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MPs are set to debate the implications of Brexit for Scotland this morning. North Ayrshire and Arran MP Patricia Gibson has organised the session in Westminster Hall to raise fears about the impact of leaving the single market and customs union, in front of a government minister.

Gibson will say that “Scotland will not forgive or forget” political parties that put their hard Brexit obsessions over the national interest.

She will say: “Tory and Labour plans for a hard Brexit would be catastrophic for Scotland – leaving the whole country worse off.

“If the UK Government drags Scotland out of the single market and customs union, it will destroy thousands of Scottish jobs and damage the incomes, livelihoods and living standards of millions of people for decades to come.

“With time running out for the UK to strike a deal with the EU, and the Tories and Labour both at war with themselves, it is vital that common sense prevails before it is too late.

“The UK Government must listen to the overwhelming evidence. Short of staying in the EU, as Scotland voted for, remaining in the single market and customs union is the least damaging option – and the only way to protect jobs and prosperity. Scotland will not forgive or forget those parties that put their hard Brexit obsessions over the national interest.”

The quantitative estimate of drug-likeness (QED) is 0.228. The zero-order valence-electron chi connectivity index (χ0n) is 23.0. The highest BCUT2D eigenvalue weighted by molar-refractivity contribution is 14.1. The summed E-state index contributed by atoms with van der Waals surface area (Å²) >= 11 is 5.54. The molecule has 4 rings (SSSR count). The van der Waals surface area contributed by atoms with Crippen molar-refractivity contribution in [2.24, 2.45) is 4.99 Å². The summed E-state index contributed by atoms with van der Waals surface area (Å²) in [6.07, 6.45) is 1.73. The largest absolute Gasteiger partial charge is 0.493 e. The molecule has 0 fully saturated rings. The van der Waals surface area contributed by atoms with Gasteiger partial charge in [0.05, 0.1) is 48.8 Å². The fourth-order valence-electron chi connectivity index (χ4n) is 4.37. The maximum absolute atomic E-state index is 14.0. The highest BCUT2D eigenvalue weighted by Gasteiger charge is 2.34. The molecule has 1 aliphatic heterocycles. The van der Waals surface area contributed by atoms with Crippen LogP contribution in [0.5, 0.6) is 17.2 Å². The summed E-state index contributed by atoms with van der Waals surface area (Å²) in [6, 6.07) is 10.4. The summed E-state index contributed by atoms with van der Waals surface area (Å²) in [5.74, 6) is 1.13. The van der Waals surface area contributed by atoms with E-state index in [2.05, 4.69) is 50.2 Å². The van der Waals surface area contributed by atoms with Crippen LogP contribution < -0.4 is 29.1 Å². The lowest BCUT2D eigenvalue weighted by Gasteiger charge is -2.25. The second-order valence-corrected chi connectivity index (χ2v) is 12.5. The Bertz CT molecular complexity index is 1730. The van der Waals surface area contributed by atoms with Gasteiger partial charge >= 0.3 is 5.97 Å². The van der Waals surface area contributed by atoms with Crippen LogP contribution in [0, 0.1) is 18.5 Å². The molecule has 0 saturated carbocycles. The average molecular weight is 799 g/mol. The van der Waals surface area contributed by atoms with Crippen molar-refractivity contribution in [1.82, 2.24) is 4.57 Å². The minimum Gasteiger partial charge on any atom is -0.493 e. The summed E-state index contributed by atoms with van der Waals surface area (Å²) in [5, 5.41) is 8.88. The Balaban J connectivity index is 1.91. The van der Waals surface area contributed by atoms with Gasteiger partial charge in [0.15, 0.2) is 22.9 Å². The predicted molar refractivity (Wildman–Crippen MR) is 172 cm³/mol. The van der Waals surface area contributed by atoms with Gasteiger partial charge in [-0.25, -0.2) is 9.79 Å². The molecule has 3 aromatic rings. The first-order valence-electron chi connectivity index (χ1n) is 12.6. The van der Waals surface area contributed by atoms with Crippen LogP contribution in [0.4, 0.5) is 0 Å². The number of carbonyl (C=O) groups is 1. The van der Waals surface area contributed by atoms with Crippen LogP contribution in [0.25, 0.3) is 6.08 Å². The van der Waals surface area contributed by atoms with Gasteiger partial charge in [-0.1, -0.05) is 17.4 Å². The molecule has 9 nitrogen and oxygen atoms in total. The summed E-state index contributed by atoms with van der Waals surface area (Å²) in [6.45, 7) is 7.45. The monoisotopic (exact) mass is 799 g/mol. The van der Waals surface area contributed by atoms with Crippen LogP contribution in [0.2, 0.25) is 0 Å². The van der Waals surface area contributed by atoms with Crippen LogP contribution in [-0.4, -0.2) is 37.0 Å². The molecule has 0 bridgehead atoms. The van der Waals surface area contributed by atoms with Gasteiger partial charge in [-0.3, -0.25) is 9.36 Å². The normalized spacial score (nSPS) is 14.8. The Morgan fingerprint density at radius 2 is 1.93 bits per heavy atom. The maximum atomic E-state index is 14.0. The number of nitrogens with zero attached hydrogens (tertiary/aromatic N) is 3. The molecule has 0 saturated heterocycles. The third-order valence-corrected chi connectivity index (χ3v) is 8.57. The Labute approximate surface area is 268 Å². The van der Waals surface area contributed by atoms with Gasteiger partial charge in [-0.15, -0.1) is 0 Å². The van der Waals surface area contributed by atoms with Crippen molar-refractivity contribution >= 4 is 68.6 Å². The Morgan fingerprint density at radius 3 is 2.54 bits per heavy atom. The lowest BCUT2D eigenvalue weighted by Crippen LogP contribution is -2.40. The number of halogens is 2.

Last month, the Fraser of Allander Institute said Brexit remained the greatest risk to Scotland’s economic recovery. Professor Graeme Roy, institute director, said: “With just nine months to go until the UK leaves the EU, the lack of a coherent plan from within Whitehall about the UK’s long-term economic relationship with our most important trading partner risks holding back Scotland’s recovery.

“Irrespective of whether you agree or disagree with the decision to leave the EU, the uncertainty caused by this lack of clarity is making it extremely difficult for businesses to develop contingencies or plan for the future.

“Two years on from the referendum outcome, simply kicking the can down the road is no longer a credible economic strategy for Government to adopt.”

Meanwhile, the Scottish Affairs Committee at Westminster will hear today from the Keep Scotland The Brand campaign, as MPs take more evidence for their inquiry into Brexit and trade.

The session is set to examine the importance of the Scottish brand to the export market and will invest- igate what role geographic protections have played in boosting exports and protecting them against cheaper, low-quality rivals.

Ruth Watson from the campaign has said she is fearful about what a post-Brexit trade deal with the United States would mean for Scottish produce.

In written evidence to the committee, she said her research had shown that the Americans “do not expect their food to come up to our high standards but for our food to be indistinguishable from theirs. They expect for us to lower our standards and not discern between their quality of food and Scottish-grown goods”.

Others to speak at the committee hearing include representatives from the Law Society of Scotland, the Scottish Chamber of Commerce and the Scottish Council for Development and Industry.

Story from: The National

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